Latest Sydney F. Martin Collection sale brings $3.8 million
- Published: Oct 1, 2023, 8 AM
The Sydney F. Martin Collection’s offerings at Stack’s Bowers Galleries continue to impress, with the latest installment on Aug. 19 as part of the firm’s Global Showcase Auction, as an Auctioneer Partner of the ANA World’s Fair of Money, bringing $3,817,668. The total for the four Syd Martin installments now approaches $15 million, reflecting the exceptional collecting acumen of that enthusiastic Colonial Coin Collectors Club (C4) member and former American Numismatic Society president.
Leading the offering was the $180,000 achieved for a 1758 Louisbourg Taken gold medal, classified as Betts-410 in C. Wyllys Betts’s book American Colonial History Illustrated by Contemporary Medals. The price was an improvement on the $74,750 it realized at Stack’s in 2009. Graded Mint State 63 by Professional Coin Grading Service, the rare medal commemorated the beginning of the end of French Canada. Struck with nearly sculptural relief and high rims that frame the design, it is considered one of the most historically significant of the French and Indian War medals struck in England. Many of the copper and silver examples are found with hangers or are holed for suspension, suggesting that rather than being a commemorative medal, they may have served as a military decoration.
The design by Thomas Pingo features complex narrative elements. The obverse legend “Partier in Bella” translates to “together in war,” celebrating the cooperation between the army and navy, here represented by a standing grenadier and hatted sailor. A globe crushes a defeated female depiction of France, “her fleur-de-lis upside down and cast out of reach to the ground, barely hanging on to the edge of the continent,” while Fame blows a trumpet, celebrating victory. The reverse shows the harbor of the fortified French city of Louisbourg (in present day Nova Scotia) and the British navy’s burning of the French 74-gun ship the Prudent in the early hours of July 26, 1758. It was one of five Betts medals struck in gold that Martin acquired during his collecting journey.
A tribute by C4 president Christopher R. McDowell in the catalog called Martin’s collection of Connecticut coppers “the greatest ever formed,” and said that it was the collector’s favorite area. The most expensive of the Connecticut coppers on offer was certainly not the most attractive, but the landmark 1787 Miller 1.4-WW piece, as cataloged in Henry Clay Miller’s book The State Coinage of Connecticut, is one of only two known, with the seated figure facing to the right.
It was graded Fine 12 by PCGS and featured dark olive brown surfaces, with some granularity on hard and glossy surfaces. “Clearly struck from faulty dies that were probably poorly made and failed right away, contributing to the great rarity of this variety,” it was the discovery coin for the variety by Lyman Low in 1884, published two years later by Betts, and has been featured in many other important references. It sold for $99,000 on Aug. 19, less than the $164,500 it achieved at Heritage’s May 16, 2014, offering of the Eric P. Newman collection, where it was similarly graded but in a Numismatic Guaranty Corp. holder.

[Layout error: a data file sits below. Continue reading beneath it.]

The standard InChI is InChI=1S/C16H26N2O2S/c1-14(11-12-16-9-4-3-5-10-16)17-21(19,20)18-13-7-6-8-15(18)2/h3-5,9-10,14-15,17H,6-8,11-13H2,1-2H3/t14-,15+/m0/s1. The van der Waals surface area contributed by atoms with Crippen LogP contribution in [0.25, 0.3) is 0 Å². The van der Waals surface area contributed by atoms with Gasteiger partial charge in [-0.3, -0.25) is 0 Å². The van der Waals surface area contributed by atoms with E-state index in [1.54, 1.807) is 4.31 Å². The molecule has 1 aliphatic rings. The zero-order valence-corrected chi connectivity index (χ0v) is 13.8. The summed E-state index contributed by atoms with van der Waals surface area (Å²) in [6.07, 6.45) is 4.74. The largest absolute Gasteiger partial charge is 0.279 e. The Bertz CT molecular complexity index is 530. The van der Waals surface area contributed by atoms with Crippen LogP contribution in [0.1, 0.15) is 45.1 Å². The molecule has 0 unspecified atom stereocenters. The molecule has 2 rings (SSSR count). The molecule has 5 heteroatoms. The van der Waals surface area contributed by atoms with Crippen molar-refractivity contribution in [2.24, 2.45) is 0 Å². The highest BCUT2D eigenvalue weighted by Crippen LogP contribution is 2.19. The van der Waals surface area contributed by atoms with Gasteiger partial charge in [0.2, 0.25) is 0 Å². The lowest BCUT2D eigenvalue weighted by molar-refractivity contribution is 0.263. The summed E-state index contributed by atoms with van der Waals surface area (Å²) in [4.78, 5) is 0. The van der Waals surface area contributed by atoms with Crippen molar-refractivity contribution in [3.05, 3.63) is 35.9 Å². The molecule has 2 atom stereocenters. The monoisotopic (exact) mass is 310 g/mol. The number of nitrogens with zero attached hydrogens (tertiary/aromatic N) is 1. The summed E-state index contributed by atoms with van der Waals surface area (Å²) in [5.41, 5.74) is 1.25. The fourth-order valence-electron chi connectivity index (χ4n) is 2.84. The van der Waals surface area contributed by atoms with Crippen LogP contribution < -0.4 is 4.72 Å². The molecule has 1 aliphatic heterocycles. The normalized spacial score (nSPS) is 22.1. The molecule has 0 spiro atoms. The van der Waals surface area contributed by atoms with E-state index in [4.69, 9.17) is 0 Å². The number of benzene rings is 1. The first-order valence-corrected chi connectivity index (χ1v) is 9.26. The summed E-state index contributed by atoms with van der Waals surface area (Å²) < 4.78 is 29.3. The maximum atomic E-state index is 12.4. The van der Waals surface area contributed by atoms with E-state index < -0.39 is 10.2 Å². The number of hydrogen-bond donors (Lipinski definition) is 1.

Rare (1652) NE shilling
Another piece in the recent Martin offering with a long provenance was the “Cleneay Specimen” of the undated (1652) NE shilling that was offered in S.H. and H. Chapman’s December 1890 sale of the Thomas Cleneay Collection. Graded Very Fine 35 by PCGS and listed as Noe 2-A and Salmon 2-B in the reference books to early Massachusetts coins, it is one of a dozen known of this variety of the early New England issue. Around 65 examples are known in total of the six distinct NE shilling varieties, made using three different states of the same NE punch and four different XII denomination punches. Stack’s Bowers reports that 22 of the 65 known examples are in museum collections, and with five of the Noe 2-A examples in museums including two in the ANS, only seven are available for collectors today.
The cataloger here observes, “The surfaces roll, perfectly uneven as made, and are wonderfully original in preservation with a soft mottling of pearl and pewter-gray toning that reveals undertones of pale powder blue and champagne-gold as the coin dips into a light,” adding, “Blushes of deeper olive-russet engage the letters, Roman numerals and inner edges of the punches, as well as the raised vertical element along the lower obverse border.” The reverse has some light scratches, called “ancient marks, well-blended with the toning,” that “fade to nearly invisible as the reverse turns away from direct lighting.” It realized $78,000, providing a lucky collector with an opportunity to get an example of this coveted type — considered the first metallic currency struck in the Thirteen American Colonies — for under six figures.
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